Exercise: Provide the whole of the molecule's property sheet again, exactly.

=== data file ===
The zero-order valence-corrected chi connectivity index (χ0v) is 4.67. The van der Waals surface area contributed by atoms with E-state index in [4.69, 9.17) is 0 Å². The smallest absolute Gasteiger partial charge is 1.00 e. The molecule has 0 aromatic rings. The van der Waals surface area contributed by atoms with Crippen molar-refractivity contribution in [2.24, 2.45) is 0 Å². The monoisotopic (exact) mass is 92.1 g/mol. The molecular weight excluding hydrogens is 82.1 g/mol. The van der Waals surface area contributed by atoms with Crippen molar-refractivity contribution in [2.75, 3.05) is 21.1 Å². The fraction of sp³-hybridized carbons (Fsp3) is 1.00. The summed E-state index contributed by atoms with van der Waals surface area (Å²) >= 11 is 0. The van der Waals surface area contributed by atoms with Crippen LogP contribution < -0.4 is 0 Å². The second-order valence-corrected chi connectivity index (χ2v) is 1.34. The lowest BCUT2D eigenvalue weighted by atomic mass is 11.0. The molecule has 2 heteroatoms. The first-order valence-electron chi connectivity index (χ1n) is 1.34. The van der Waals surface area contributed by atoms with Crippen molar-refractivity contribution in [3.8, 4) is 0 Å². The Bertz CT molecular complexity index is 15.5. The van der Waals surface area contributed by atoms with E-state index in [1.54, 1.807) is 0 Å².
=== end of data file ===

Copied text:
The zero-order valence-corrected chi connectivity index (χ0v) is 4.67. The van der Waals surface area contributed by atoms with E-state index in [4.69, 9.17) is 0 Å². The smallest absolute Gasteiger partial charge is 1.00 e. The molecule has 0 aromatic rings. The van der Waals surface area contributed by atoms with Crippen molar-refractivity contribution in [2.24, 2.45) is 0 Å². The monoisotopic (exact) mass is 92.1 g/mol. The molecular weight excluding hydrogens is 82.1 g/mol. The van der Waals surface area contributed by atoms with Crippen molar-refractivity contribution in [2.75, 3.05) is 21.1 Å². The fraction of sp³-hybridized carbons (Fsp3) is 1.00. The summed E-state index contributed by atoms with van der Waals surface area (Å²) >= 11 is 0. The van der Waals surface area contributed by atoms with Crippen LogP contribution < -0.4 is 0 Å². The second-order valence-corrected chi connectivity index (χ2v) is 1.34. The lowest BCUT2D eigenvalue weighted by atomic mass is 11.0. The molecule has 2 heteroatoms. The first-order valence-electron chi connectivity index (χ1n) is 1.34. The van der Waals surface area contributed by atoms with Crippen molar-refractivity contribution in [3.8, 4) is 0 Å². The Bertz CT molecular complexity index is 15.5. The van der Waals surface area contributed by atoms with E-state index in [1.54, 1.807) is 0 Å².